The move came at a called budget meeting Thursday after parents presented a petition with more than 178 signatures against the rezoning. Parents also blasted the board and administration for not communicating the proposed rezoning to them before the vote.
Director of Schools Jubal Yennie said the rezoning could have been handled better and apologized to parents for that. However, he said it was proposed as a long-term budget matter and was to help shore up the population at Central Heights and make classroom sizes as efficient as possible.
“I’m probably the first to admit some mistakes were made and lack of communications,” Yennie said before recommending deferring the rezoning decision “at least a year.” The board voted 7-0 on that proposal.
BOE member Betty Combs said a waiting period of 45 days or two months is needed before such proposals are voted on in the future.
“When we look at this again, I would like for us to really not consider moving kids across the (high school) zone lines,” BOE member Jim Kiss said.
However, BOE members Jack Bales and Jerry Greene said that would be too limiting on the board.
“We don’t know what situation we will be in this time next year, and that’s across the county,” Bales said. “We really need to take a look at this.”
Public comments normally are not allowed at called meetings, but they were allowed Thursday. During a BOE candidates forum Tuesday, challengers complained about a lack of communication with parents, specifically over the Orebank rezoning and a proposed rezoning in the East High School zone that failed. It would have shifted students from Weaver Elementary to Emmett Elementary.
Robin Ketron of the Orebank community presented the petition, bearing the names of 178 plus ones still being gathered during the meeting, to the board.
Ketron alleged the rezoning was “made in a secret fashion” and not announced to the Orebank community or the Sullivan North Middle and High schools administration beforehand.
She said parents should have been made aware of the proposal beforehand and “we’ve still not heard anything.”
Ketron said the affected parents and students found out through Twitter, Facebook, the Kingsport Times-News and word of mouth.
“They should be allowed to attend the new Ketron school, which cost millions of dollars,” Ketron said of the expansion and renovation of the school into a STEM (science, technology, engineering and math) school with a more than $15 million low-interest federal bond.
Part of the confusion was whether the rezoning affected middle and high school students, which it technically didn’t, although Kiss at the time complained it would act to drain the North zone of more students because Orebank students attending Central Heights Elementary would tend to move on to Blountville Middle and Central with their friends of six years rather than go back to North Middle and North High.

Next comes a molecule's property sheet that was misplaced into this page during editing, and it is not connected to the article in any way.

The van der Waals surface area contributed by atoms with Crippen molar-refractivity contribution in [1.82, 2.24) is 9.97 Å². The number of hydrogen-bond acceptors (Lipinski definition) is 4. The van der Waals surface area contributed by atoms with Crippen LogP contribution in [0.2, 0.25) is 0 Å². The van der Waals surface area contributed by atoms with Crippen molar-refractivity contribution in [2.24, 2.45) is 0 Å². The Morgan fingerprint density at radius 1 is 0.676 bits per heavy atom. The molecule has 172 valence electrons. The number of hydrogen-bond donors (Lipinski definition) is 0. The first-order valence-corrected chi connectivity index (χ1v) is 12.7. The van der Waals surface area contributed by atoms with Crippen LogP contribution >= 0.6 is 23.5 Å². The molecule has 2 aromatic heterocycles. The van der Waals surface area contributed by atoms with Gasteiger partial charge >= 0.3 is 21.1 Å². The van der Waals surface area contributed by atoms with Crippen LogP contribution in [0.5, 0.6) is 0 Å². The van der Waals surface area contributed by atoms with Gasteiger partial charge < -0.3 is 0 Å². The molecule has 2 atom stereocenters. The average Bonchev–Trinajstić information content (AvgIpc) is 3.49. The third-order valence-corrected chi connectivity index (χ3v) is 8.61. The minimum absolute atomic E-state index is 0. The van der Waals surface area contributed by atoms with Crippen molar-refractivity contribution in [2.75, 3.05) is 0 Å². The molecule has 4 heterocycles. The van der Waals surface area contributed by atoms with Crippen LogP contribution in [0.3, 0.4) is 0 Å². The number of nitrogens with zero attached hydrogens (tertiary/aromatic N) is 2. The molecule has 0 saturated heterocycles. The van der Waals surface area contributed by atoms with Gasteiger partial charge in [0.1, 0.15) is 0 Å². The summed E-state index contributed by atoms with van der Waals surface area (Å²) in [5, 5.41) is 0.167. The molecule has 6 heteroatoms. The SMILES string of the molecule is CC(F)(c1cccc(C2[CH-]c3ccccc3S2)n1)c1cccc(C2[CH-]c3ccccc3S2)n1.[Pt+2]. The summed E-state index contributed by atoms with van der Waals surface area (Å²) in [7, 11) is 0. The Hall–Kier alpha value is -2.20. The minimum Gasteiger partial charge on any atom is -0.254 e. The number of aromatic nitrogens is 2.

Yennie said about 100 students total, K-12, live in the Orebank area.
Further confusing things was the county’s policy that allows students from anywhere in the county, including the cities, to attend any county school if physical room is available if they provide their own transportation.
Ketron is projected to have about 679 students, by far the largest elementary in the county and region.
The change technically was only for the transportation of Bus 311, but North zone parent Paula Broughton of Bloomingdale said the Orebank parents deserved the same courtesy shown to parents of less than 10 students affected by a rezoning earlier this year, in which parents were given a month’s notice. She is the wife of District 3 hopeful Todd Broughton, who is challenging incumbent Kiss.
She said the agenda of the June 28 meeting was not posted on Twitter and Facebook until June 25, and the called meeting should have been posted on the school system Web site. She also said BOE members should have notified Orebank parents and students.
Also, she said the BOE and central office mistakenly thought Kingsport schools were taking away tuition-free status for more than 40 students in the Lynn Garden area of the county when the city board actually voted to allow existing students to continue but not allow incoming kindergarten students to attend tuition free.
Becky Hauk, parent of a rising kindergarten student from Orebank, said she was more upset with the lack of communication than the rezoning itself. She was left to wonder if she had to take another day off work to reregister her child at the new school and which supply list to use.
“If you want our support, you have to communicate with us,” Hauk said. “Would you tolerate this being done to your children?”
She said after e-mailing board members, only Chairman Ron Smith and Kiss responded, and Combs’ e-mail did not work.
Hauk said she realizes the “master plan” for the North zone is for it to become part of the city system.